Since inflation was set to remain above the target for too long, Mr Lane proposed raising the three key ECB interest rates by 50 basis points, in line with the intention communicated after the February Governing Council meeting. The Governing Council should also state that future policy rate decisions would be determined by its assessment of the inflation outlook in light of the incoming economic and financial data, the dynamics of underlying inflation, and the strength of monetary policy transmission.
Following up on the announcement in February that the Governing Council would evaluate the subsequent path of its monetary policy at the March meeting, this clear statement of the ECB’s policy reaction function would help orient market expectations towards the key factors underlying its decisions. In particular, this would clarify that a careful analysis of underlying price pressures and the state of monetary policy transmission at each point in time would act as a cross-check of the staff projections in times of heightened uncertainty and potential structural change. It also reflected the fact that monetary policy considered financial developments to the extent that these affected price stability, in line with the ECB’s monetary policy strategy statement.
As regards the pandemic emergency purchase programme (PEPP), the signalling power of the PEPP’s reinvestment flexibility framework still contributed to supporting the transmission mechanism. It was therefore proposed that, in the spirit of prudence, the Governing Council should continue to allow flexibility in PEPP reinvestments as an effective first line of defence against remaining fragmentation risks, but that it would only exercise this flexibility in the event market conditions deteriorated.
2. Governing Council’s discussion and monetary policy decisions
Economic, monetary and financial analyses
With regard to the economic analysis, members broadly shared the assessment of the economic situation and outlook of the euro area provided by Mr Lane in his introduction. The March ECB staff projections had a cut-off date in mid-February for the technical assumptions and had been finalised in early March. This was before the release of the flash estimate of euro area inflation for February and the emergence of financial market tensions. There was broad agreement that these tensions implied additional uncertainty around the baseline assessments of economic growth and inflation. The view was expressed that, given the emergence of the tensions and heightened uncertainty, observers might see the economy as being in a different place compared with that pictured in the projections. At the same time, the point was made that despite the uncertainty implied by the tensions, and unless the situation deteriorated drastically in the new situation, inflation would still not simply disappear on its own and underlying inflation, in particular, remained far too high.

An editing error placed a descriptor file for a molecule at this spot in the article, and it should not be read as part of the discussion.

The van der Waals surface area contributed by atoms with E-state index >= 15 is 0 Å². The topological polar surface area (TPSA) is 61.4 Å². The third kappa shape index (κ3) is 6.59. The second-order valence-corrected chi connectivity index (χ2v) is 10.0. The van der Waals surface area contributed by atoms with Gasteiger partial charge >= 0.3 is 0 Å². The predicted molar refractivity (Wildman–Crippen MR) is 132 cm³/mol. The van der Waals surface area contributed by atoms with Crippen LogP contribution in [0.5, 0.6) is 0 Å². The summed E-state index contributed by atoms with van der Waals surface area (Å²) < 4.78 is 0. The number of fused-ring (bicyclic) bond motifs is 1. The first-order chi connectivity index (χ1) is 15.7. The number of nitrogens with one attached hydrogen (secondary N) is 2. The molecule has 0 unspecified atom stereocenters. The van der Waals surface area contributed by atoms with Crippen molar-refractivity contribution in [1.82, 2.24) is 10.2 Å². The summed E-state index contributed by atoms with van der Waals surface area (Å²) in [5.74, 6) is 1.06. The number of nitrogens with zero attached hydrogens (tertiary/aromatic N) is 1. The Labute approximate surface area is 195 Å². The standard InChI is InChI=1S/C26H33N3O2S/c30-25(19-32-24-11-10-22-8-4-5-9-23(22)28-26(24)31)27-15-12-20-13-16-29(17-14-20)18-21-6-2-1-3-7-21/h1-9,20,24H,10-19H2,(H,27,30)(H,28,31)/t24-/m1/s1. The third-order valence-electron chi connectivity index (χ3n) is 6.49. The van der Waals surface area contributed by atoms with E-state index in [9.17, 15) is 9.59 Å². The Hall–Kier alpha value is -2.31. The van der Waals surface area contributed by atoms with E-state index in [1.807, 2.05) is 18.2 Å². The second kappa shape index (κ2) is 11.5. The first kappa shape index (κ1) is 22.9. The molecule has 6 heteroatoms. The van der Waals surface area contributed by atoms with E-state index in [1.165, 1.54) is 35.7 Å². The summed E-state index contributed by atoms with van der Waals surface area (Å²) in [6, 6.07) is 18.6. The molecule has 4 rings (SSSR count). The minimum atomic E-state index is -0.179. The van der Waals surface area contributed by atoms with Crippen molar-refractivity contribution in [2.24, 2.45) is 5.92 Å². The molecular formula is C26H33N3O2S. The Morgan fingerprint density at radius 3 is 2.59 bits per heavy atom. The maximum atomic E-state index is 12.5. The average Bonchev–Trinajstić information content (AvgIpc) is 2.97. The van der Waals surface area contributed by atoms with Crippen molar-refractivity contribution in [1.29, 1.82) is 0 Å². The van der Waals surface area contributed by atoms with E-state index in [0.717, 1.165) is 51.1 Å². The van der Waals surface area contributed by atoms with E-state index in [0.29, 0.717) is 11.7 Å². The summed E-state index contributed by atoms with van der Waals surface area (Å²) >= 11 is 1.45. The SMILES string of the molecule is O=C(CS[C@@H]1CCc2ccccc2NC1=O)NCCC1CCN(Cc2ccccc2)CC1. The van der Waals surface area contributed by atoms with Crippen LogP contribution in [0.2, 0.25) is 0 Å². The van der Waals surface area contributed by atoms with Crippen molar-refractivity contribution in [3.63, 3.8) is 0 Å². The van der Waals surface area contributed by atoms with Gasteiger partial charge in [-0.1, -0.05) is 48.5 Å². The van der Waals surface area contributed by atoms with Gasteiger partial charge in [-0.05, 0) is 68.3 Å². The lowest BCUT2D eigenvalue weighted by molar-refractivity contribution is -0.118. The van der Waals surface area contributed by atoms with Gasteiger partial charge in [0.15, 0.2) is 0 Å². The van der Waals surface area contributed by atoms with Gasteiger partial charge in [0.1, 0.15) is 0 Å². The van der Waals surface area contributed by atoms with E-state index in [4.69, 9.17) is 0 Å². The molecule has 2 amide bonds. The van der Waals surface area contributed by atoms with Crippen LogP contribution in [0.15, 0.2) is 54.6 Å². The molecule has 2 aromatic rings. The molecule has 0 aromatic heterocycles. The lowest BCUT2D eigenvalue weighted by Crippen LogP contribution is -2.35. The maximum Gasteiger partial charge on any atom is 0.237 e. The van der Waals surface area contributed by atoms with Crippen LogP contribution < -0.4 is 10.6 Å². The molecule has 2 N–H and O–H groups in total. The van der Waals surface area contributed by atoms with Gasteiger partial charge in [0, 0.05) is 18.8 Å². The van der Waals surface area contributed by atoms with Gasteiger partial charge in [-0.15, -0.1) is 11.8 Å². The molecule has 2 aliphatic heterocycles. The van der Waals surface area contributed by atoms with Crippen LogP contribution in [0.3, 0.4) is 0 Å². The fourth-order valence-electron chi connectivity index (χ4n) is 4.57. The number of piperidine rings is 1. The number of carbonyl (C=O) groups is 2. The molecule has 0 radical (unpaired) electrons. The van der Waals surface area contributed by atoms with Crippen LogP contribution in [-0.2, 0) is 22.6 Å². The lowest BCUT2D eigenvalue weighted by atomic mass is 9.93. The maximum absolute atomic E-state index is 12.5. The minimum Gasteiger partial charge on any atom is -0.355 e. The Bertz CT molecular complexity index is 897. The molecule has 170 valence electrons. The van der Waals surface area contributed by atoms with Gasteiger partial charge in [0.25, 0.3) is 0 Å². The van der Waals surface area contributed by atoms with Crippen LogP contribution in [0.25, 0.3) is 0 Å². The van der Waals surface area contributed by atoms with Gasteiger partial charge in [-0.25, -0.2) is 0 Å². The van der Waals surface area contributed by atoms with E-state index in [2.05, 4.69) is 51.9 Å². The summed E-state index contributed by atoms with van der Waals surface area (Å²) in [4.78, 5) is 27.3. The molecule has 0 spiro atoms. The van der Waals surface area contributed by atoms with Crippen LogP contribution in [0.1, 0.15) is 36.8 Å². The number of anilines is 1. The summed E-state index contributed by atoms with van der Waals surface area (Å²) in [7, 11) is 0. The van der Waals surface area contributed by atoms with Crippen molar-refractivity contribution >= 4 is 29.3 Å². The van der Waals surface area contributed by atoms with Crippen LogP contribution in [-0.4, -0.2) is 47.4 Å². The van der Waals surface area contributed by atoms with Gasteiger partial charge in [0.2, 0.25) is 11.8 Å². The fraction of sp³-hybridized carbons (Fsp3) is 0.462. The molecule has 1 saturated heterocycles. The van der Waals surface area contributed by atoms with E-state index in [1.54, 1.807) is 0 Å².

As regards the external environment, members took note of the assessment provided by Mr Lane that the upward impact on trade from the unwinding of supply bottlenecks had been fading in the second half of 2022. In the March ECB staff projections, both world real GDP growth and trade growth had been revised upwards for 2023, reflecting higher growth projections for China and the United States. In the exchange of views, it was reiterated that the reopening of the Chinese economy would increase China’s appetite for commodities. While currently this applied mostly to China’s demand for coal, it was suggested that the prospect of the country restocking gas supplies should be closely monitored, as increased demand for gas might not yet be fully reflected in current gas futures prices and could still have an impact on euro area energy prices. It was pointed out that even slower than expected growth in China would still imply an enormous increase in its energy demand.
Turning to economic activity in the euro area, members took note of Mr Lane’s assessment that the dominant developments since the start of the year represented a partial reversal of earlier adverse supply shocks and there was increasing evidence that monetary policy tightening was starting to work its way through the economy. The euro area economy had stagnated in the fourth quarter of 2022, thus avoiding the previously expected contraction. However, private domestic demand had fallen sharply as high inflation, prevailing uncertainties and tighter financing conditions had dented private consumption and investment. These had fallen by 0.9% and 3.6% respectively. According to the March ECB staff projections, the economy looked set to recover over the coming quarters. Industrial production should pick up as supply conditions improved further, confidence continued to recover and firms worked off large order backlogs. Rising wages and falling energy prices would attenuate the loss of purchasing power that many households were experiencing as a result of high inflation. This, in turn, would support consumer spending.